Thoughts on: Hide

I think this episode is the first that’s actually had me jittering in my seat since The Empty Child all the way back in 2005. It’s seriously scary. It’s not just the dark, moody haunted house with its resident wailing phantom; the “monster” of this episode was one of the most terrifying things featured in a Doctor Who episode — at least to look at. The fear factor was retrospectively diminished somewhat by the eventual revelation that the monster was just a pining lover separated from its other half, but, gosh, wasn’t it freaky while it lasted? Those peekaboo scares set the hair on end, and the scenes in the pocket dimension forest, with the Doctor being terrorised by the male monster, were heart-in-mouth stuff. The scares of this episode were accomplished by exceptional direction, which created scenes, particularly in the first half of the episode, positively dripping with suspense and claustrophobia.

This episode in general is just brilliantly produced. The first fifteen to twenty minutes or so are tinctured with this sense of irresistible, compelling mystery. It’s the oldest trope in the horror genre, a ghost in a haunted house, but, when done right, as here, it makes for unfailingly captivating viewing. The revelation that this particular phantasmal visitation was actually a time traveller caught in a pocket dimension was a nice sci-fi spin on the very traditional ghost-story premise, and the scenes of the Doctor hopping through millions of years of the Earth’s history to gather his evidence were a nice touch. Part of the success of this story, too, was its character element, and, apart from an ebullient Doctor and Clara, the episode featured two endearing, wonderfully-realised characters in secret-government-operative-turned-ghost-watcher Professor Alec Palmer and his empathic assistant Emma Grayling. Both were charming, well-developed characters played deftly by Dougray Scott and Jessica Raine, and the romantic tension between the two was pitched perfectly, puncturing the spooky atmosphere nicely.

This episode makes time for some really effective poignant, contemplative little moments in between its varied chills and thrills. The Doctor and Palmer sharing a meaningful moment over what prompted him to go looking for ghosts: his experiences with death. Doubtless the Doctor understood only too well Palmer’s impulse to inquire after the dead. Nice little bit of foreshadowing of the 50th Anniversary special there. There was also Clara’s being confronted with the entire life-cycle of her world, and realising how little that means to the Doctor. “We’re all ghosts to you.” This show often lets the viewer forget that the Doctor isn’t human, but it’s little, jarring moments like this that jolt us back into remembering that the Doctor is not human; he’s an alien, sometimes unrecognisably alien. That said, I’m not sure the Doctor’s reply to Clara’s assertion — “You are the only mystery worth solving.” — was all that in-character. Not the most reassuring thing he could have said. Whatever happened to “You’re all that I ever remember.”?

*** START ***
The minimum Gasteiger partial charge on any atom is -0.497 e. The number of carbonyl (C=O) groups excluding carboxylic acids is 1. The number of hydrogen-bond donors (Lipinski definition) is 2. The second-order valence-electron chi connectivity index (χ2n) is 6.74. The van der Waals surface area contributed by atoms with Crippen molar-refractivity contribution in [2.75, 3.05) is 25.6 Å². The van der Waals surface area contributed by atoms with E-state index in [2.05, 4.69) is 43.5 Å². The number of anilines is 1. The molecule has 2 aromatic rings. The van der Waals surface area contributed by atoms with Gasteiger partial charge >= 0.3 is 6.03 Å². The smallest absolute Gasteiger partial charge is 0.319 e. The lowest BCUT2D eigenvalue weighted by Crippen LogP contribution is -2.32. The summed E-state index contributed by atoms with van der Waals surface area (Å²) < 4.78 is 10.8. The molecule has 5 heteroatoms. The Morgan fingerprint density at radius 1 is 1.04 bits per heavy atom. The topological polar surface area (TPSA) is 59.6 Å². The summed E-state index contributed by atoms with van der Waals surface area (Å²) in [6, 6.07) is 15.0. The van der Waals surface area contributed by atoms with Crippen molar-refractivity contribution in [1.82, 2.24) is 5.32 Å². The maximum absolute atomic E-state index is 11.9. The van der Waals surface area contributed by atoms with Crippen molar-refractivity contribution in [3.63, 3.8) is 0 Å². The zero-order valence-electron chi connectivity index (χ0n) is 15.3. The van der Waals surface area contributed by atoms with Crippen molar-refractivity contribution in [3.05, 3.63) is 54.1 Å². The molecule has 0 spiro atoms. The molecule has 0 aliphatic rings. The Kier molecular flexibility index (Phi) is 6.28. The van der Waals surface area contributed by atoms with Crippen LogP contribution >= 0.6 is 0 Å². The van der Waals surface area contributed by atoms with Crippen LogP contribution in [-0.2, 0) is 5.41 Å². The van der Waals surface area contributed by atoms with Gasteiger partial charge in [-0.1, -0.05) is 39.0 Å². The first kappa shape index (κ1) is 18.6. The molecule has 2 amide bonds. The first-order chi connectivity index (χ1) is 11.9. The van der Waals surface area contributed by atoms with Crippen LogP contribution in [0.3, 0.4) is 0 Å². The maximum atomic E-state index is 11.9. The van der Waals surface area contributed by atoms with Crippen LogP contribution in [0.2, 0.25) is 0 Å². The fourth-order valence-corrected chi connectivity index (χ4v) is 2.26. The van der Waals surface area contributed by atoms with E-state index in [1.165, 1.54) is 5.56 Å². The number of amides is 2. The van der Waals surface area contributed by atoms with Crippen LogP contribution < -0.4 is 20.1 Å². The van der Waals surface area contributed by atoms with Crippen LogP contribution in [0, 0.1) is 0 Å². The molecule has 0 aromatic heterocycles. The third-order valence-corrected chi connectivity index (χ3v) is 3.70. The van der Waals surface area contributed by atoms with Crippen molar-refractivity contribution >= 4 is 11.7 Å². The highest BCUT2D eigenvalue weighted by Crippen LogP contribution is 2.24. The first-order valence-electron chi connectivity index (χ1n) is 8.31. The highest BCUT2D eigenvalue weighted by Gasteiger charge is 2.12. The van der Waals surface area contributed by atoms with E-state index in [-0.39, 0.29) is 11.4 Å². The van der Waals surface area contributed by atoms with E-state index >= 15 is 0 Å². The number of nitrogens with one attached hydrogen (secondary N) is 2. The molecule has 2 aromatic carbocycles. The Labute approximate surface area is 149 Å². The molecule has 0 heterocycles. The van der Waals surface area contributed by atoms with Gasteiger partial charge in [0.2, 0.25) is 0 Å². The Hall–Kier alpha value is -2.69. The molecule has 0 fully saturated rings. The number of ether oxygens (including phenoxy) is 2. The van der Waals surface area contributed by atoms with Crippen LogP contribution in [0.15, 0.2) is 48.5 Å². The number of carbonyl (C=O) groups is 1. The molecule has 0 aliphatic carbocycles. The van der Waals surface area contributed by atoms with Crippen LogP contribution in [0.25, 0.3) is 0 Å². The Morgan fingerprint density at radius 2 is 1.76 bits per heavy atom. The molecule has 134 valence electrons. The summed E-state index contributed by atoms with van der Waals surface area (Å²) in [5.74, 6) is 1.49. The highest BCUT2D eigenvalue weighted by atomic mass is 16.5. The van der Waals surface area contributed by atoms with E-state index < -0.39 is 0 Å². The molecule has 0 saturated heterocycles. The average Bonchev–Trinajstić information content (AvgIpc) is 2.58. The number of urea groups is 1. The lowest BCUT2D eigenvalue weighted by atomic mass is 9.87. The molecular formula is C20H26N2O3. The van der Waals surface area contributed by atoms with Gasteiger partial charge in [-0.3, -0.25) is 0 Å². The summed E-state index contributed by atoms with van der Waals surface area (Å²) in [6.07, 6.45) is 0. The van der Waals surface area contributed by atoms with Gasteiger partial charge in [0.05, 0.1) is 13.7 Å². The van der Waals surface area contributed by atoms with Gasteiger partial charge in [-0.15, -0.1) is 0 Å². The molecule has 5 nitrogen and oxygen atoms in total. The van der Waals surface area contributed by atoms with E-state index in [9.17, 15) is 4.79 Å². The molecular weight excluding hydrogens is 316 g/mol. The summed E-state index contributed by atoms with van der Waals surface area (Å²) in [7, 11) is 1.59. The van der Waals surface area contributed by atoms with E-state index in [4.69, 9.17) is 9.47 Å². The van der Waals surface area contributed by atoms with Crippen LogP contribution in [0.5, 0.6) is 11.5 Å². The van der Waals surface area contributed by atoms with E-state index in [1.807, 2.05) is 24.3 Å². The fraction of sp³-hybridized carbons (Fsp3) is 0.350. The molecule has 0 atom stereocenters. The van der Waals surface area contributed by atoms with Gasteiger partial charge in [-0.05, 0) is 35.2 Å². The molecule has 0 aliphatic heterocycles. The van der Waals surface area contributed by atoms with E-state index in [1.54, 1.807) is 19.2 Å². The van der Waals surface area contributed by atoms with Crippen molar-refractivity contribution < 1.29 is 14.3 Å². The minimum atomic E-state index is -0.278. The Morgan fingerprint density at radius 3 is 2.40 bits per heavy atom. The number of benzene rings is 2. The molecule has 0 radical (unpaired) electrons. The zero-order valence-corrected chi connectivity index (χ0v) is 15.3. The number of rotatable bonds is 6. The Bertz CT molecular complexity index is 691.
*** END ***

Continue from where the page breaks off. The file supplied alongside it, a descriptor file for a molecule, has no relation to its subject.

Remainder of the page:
This was the first episode Jenna Coleman filmed as Clara 3.0, and it doesn’t show at all. Jenna is wonderful here. She pitches her performance perfectly, and endears her character effortlessly to the audience. Clara here is obviously scared, but also gutsy and brave. She compensates for her fear with sass. Clara is also convincingly disturbed when challenging the Doctor over how unaffected he is by witnessing the birth to death of the Earth. Many fans insist that Clara in Series 7 was too much of a generic companion with no discernible personality. I’m somewhat sympathetic to that view, but, upon this re-watching of Series 7, much less so than I used to be. So far, I’ve loved watching Clara. She’s a worthy successor to Amy, and her chemistry with Matt Smith’s Doctor is electric and a joy to watch. I recall vaguely that Clara seemed to deteriorate as a character as the series went on, so I’ll hold off my judgment until then, but, for now, I’m liking what I see. I think perhaps, when I first saw these episodes, I was still missing Amy, and was inclined to see Clara as an interloper, which was why I wasn’t all that keen on her the first time round. Now that I’ve (finally) got over Amy’s heartbreaking departure from the show, I find I warm to Clara in Series 7 a lot more.

There’s some more quality classic-spotting fun to be had in this episode. The dynamic between Professor Palmer and his “assistant” Emma was cleverly contrasted with that between the Doctor and Clara, the former recalling the more staid Doctor-“assistant” dynamic of the 1970s, particularly that between Jon Pertwee’s Doctor and Jo Grant (between whom there were subtle hints of an unspoken romance). The Metebelis III crystal was a big nod in the Third Doctor’s direction (the Doctor seems to have forgotten how to pronounce “Metebelis” at some point in his intervening nine regenerations). I also loved the Doctor wondering where his hatstand had got to, which he assumedly put away several hundred years ago. Finally, the Tardis’s bullying Clara is great fun. There’s a bit of subtle teasing going on here, which as we know, ultimately pays off in The Name of the Doctor, but, in the meantime, it’s funny and intriguing to watch the Tardis’s suspicions over the Doctor’s inexplicable new companion.